Hello to all of our dear friends and family,
Today seemed like a good day to bring you an update. We had a semi-crisis when my gastrostomy tube dislodged and fell out of my stomach during the night. With a direct opening from the skin into the stomach we were concerned about the risk for infection. Additionally, the doctors had said if it came out completely and I couldn’t slide the tube back down the tract, we should go to the ER. The problem is that the tract begins closing internally within hours. So, 4am saw us departing for the hospital. We were quickly triaged and put in a room. The doctor said the procedure was too complicated for the ER and that it needed to be done by the Intervention Radiologist Team. The procedure was scheduled for 11am. Oh my goodness! Because of the “rush” to preserve the tract, it was decided to get immediately underway without the use of sleep or pain meds. In all honesty, it was excruciatingly painful as parts of the tract had already made a soft closure and the doctor had to push through them to open the way. Examination of the old tube showed that the internal balloon that holds the tube in place had burst. Ugh! After 30 minutes of pushing, pulling, sweating, and biting my tongue, we were finally done with the procedure. The doctor at one point when the pain was so bad suggested we let the current tract close naturally over a few weeks and then re-do the complete new surgery as if it was the first time. He saw the tears well up in my eyes with the thought of starting from scratch again. He said he would try one more time and that now would be a good time to pray. The tube, with a firm push, popped through the closed part of the tract and the x-ray machine showed it was in the proper place. More tears from me - tears of thankfulness.
Many have asked how the tube is working for me. It has been great at reducing my gastric distention which has taken pressure off of my intestines and they are starting to work some on their own! This has been a complete surprise to all of us! We are so thankful for this progress and thankful for your prayers. The gastrostomy tube however, also drains large amounts of stomach fluids which has left me dehydrated and my electrolytes out of balance. In order to try to keep balance, I have to go to the Infusion Center at the hospital 2 days a week where I get fluids, potassium, and electrolytes through my IV (PICC line) over a 6 hour period of time. While it is a big time consumer of my week, I am building great relationships with the nursing staff and have had several opportunities to talk with and pray with other patients getting chemotherapy infusions. There is no cell service in this part of the hospital so it is a sweet blessing of time to just read and write and rest.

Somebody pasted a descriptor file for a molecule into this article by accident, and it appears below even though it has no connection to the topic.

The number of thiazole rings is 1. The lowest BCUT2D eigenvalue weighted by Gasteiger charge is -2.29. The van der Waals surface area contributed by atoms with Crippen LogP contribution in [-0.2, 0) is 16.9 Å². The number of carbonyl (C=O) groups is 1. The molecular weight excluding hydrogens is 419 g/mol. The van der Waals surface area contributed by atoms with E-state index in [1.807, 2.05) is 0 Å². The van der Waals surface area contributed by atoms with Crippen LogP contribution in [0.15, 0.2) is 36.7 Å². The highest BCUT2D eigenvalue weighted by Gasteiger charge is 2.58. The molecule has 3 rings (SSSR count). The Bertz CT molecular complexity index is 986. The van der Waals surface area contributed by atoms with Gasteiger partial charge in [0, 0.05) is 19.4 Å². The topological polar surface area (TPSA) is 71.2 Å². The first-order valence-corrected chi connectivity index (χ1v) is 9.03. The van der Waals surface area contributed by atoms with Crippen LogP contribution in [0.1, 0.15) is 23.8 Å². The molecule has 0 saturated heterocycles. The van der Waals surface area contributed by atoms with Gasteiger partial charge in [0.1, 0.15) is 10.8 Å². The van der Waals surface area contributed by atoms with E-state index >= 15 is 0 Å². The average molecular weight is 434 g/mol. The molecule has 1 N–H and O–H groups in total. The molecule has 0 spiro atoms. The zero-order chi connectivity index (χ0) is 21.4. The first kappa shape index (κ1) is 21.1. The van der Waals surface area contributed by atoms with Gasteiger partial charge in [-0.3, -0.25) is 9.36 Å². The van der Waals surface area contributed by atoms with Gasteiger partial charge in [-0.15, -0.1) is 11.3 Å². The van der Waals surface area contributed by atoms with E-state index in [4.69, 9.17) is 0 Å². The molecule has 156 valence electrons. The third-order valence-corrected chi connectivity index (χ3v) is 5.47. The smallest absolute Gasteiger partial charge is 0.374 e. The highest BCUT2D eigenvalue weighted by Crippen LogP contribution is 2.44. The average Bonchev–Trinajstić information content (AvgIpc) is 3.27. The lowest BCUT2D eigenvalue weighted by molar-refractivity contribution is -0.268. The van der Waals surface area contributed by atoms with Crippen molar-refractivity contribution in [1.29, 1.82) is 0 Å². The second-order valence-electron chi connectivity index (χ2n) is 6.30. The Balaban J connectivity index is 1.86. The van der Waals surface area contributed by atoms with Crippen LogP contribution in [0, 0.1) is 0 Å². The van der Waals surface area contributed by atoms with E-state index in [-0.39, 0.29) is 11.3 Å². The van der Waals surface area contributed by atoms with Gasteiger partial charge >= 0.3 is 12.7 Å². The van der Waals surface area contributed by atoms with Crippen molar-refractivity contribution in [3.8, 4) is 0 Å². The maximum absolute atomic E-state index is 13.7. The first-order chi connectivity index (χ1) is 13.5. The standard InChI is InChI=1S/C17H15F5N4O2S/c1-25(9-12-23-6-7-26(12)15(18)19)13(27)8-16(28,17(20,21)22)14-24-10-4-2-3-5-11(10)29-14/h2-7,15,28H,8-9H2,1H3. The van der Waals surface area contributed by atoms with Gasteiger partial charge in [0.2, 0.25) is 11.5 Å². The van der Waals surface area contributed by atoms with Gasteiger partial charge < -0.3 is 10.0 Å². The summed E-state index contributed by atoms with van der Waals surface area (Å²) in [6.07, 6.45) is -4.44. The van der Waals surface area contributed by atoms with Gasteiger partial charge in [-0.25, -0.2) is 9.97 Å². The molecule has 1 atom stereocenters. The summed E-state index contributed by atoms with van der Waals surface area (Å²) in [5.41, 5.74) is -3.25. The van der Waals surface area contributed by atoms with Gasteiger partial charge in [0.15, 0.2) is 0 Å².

Other updates: we are still tracking my cervical traction results and will be ready soon to send that data to Dr. B in New York to see if I need more cervical fusion. Right now the results are mixed on how well traction helps my heart rhythms, blood pressure, headaches, nausea and vomiting, and leg pains. On the orthopedic side of things, daily physical therapy and daily occupational (hand) therapy is helping to strengthen the muscles around my joints and I am having a lot less joint dislocations. They are a dedicated team of specialists and are allowing me to be more active without as many injuries.
We were blessed recently to go to Atlanta where they were having the 2019 Fire Rescue International Conference. Steve was a conference speaker on From Prevention to Recovery: Leadership Principles for Addressing Firefighter Suicide. Steve’s parents, brother, and sister-in-law were able to drive down for the conference. My parents, aunt, and uncle were also able to spend a day with us. We rounded out our conference stay with an evening concert to see Thomas Rhett. We had a great trip and it was so nice to see family.
Just a reminder: New social media news!!! The Brooks are giving Instagram a trial run. How many ways can this go sideways with the non-technologically inclined Lee trying this? (Thanks for all the help Jena!) We hope to encourage, inspire, and even draw a few laughs with brief posts and pictures in between the more lengthy and medically technical blog here on Post Hope. Our prayer is to encourage others to live life with intention, passion, and satisfaction against the background of suffering and its sobering realities. Praying it spreads love and joy! Follow us @leeandstevebrooks
If you are not on Instagram you can find us at www.instagram.com/leeandstevebrooks
As always, thanks for checking in on us.
Lee and Steve